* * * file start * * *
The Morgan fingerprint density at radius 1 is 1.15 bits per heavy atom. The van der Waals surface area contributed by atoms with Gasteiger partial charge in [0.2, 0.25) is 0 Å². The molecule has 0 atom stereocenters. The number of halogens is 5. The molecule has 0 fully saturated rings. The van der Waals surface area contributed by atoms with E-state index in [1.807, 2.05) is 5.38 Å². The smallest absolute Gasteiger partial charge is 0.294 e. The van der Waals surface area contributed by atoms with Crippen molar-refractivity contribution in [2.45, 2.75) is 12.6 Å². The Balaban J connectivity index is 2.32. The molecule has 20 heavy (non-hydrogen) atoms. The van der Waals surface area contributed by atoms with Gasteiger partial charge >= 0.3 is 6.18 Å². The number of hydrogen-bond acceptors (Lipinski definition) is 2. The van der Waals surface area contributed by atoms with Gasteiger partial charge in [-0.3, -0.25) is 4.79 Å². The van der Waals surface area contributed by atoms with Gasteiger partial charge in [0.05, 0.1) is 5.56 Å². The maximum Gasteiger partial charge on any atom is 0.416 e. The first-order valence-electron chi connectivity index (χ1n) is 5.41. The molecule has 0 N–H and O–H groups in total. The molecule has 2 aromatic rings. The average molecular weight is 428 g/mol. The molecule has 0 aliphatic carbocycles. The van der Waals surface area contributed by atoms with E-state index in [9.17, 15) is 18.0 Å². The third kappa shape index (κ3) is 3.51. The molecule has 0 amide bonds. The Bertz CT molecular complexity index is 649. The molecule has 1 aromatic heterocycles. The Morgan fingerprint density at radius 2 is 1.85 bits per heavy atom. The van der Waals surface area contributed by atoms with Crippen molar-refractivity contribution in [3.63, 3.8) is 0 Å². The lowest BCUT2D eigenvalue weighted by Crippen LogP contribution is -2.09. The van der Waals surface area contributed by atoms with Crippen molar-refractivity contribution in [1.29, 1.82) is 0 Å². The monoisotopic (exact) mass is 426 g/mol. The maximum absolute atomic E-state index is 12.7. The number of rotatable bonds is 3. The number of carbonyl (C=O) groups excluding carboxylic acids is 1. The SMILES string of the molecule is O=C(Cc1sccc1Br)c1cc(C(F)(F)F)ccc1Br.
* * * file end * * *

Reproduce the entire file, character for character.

The Morgan fingerprint density at radius 1 is 1.15 bits per heavy atom. The van der Waals surface area contributed by atoms with Gasteiger partial charge in [0.2, 0.25) is 0 Å². The molecule has 0 atom stereocenters. The number of halogens is 5. The molecule has 0 fully saturated rings. The van der Waals surface area contributed by atoms with E-state index in [1.807, 2.05) is 5.38 Å². The smallest absolute Gasteiger partial charge is 0.294 e. The van der Waals surface area contributed by atoms with Crippen molar-refractivity contribution in [2.45, 2.75) is 12.6 Å². The Balaban J connectivity index is 2.32. The molecule has 20 heavy (non-hydrogen) atoms. The van der Waals surface area contributed by atoms with Gasteiger partial charge >= 0.3 is 6.18 Å². The number of hydrogen-bond acceptors (Lipinski definition) is 2. The van der Waals surface area contributed by atoms with Gasteiger partial charge in [-0.3, -0.25) is 4.79 Å². The van der Waals surface area contributed by atoms with Gasteiger partial charge in [0.05, 0.1) is 5.56 Å². The maximum Gasteiger partial charge on any atom is 0.416 e. The first-order valence-electron chi connectivity index (χ1n) is 5.41. The molecule has 0 N–H and O–H groups in total. The molecule has 2 aromatic rings. The average molecular weight is 428 g/mol. The molecule has 0 aliphatic carbocycles. The van der Waals surface area contributed by atoms with E-state index in [9.17, 15) is 18.0 Å². The third kappa shape index (κ3) is 3.51. The molecule has 0 amide bonds. The Bertz CT molecular complexity index is 649. The molecule has 1 aromatic heterocycles. The Morgan fingerprint density at radius 2 is 1.85 bits per heavy atom. The van der Waals surface area contributed by atoms with Crippen molar-refractivity contribution in [3.63, 3.8) is 0 Å². The lowest BCUT2D eigenvalue weighted by Crippen LogP contribution is -2.09. The van der Waals surface area contributed by atoms with Crippen molar-refractivity contribution in [1.29, 1.82) is 0 Å². The monoisotopic (exact) mass is 426 g/mol. The maximum absolute atomic E-state index is 12.7. The number of rotatable bonds is 3. The number of carbonyl (C=O) groups excluding carboxylic acids is 1. The SMILES string of the molecule is O=C(Cc1sccc1Br)c1cc(C(F)(F)F)ccc1Br.